Its reputation as a safe, clean and efficient state is something Singapore worked hard to attain. But now the time has come to loosen up a little – with state-funded art
Dick Lim had to wait until he was all of 60 before he could fulfill his dream. “Becoming an artist just wasn’t possible when I was a young man,” he says. But eight years ago, he quit his job at an advertising agency in Singapore, rented a studio and became a painter. Now the quirky artist with the wispy beard shuffles across the concrete floor of his studio in cropped, paint-splashed trousers. “There was simply no interest in art,” he says, “but that’s changed.” He has just sold four paintings for 6000 Singapore dollars, roughly 4000 euros.
The new enthusiasm for art was decreed from above. In the 1990s, Singapore established itself as an economically successful state, but it was full of sterile shopping malls, so the government decided it was time to bring in some culture. In 1996, the Singapore Art Museum opened in a former mission school; the spectacular ArtScience Museum has resided at the Marina Bay Sands Hotel since 2011; and this month, the National Gallery is due to open in the extensively refurbished Supreme Court building. It will be the largest museum of its kind in the entire region – 64,000 square meters of space devoted exclusively to works from Southeast Asia, the idea evidently being: If we’re going to sponsor art at all, then on a grand, identitybuilding scale. But Singapore’s art offensive isn’t limited to large projects. The government has started all kinds of grant programs for artists. That’s why Lim’s rent is subsidized. In the USA or Europe, a movement will begin underground, grow and then seep into the mainstream. In Singapore, art is decreed from above, as a locational factor.
Lim has joined with other artists to form an artists’ enclave in the Wessex Estate , a neighborhood of white, boxy buildings with pointed gables and open stairwells that looks like an English garrison town transplanted to the tropics. Tourists seldom stray here, but twice a year, people come out from the city to trample the grass between Block 5, where Lim works, and the adjacent buildings housing other studios, as they sate their hunger for art – at Art Walk, for which the artists open their studios to visitors each spring and fall. Singapore’s 5.5 million inhabitants earn an average monthly income of 3800 euros, one of the highest in the world, and are increasingly investing in paintings and sculptures.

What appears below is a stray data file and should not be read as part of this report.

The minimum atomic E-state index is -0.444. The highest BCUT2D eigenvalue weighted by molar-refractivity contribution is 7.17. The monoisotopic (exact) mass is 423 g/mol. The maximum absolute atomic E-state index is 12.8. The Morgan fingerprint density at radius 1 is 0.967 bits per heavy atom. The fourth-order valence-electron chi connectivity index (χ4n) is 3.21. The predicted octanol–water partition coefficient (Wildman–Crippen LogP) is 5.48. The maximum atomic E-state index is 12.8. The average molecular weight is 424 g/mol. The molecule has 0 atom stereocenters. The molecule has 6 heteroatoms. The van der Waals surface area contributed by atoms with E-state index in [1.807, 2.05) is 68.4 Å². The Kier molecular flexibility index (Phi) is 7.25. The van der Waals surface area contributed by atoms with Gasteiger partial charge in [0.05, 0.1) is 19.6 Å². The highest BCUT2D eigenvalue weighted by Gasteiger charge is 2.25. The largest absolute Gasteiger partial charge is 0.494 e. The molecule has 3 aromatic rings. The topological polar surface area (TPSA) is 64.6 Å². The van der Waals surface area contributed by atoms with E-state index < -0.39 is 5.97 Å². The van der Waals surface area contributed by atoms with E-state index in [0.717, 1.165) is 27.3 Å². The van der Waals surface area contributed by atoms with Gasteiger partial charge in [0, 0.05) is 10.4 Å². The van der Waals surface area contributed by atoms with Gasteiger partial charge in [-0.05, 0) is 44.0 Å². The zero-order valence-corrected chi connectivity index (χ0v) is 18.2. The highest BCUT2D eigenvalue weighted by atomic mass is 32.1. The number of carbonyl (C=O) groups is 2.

Meanwhile, the Affordable Art Fair is taking place in the Pit Building on Marina Bay. It’s a half-hour drive from Block 5, that takes us through the hipster Chip Bee Gardens district with its design shops and cafés, and on past the glass skyscrapers of the banking district. The first evening, there’s a veritable rush on the 74 galleries – who knows, maybe there’s a future star among the artists? “And plus, the white wine is free,” Daryl Goh adds conspiratorially, alluding to the high price of alcohol. The 27-year-old artist and curator is visiting some gallery owner friends, but finds the quality of what he’s seeing “mixed.” One artist has copied classics like the Mona Lisa but added cat motifs. Another work immortalizes in Warholian pop colors the state’s founding father, Lee Kuan Yew, who died in March. Lee was the country’s prime minister from 1959 to 1990, and it was the rule of iron discipline he imposed on his fellow Singaporeans that helped them achieve prosperity. Given his mantra,“The exuberance of democracy leads to undisciplined and disorderly conditions…inimical to development,” it’s no wonder that for a long time there was little demand for cultural diversity.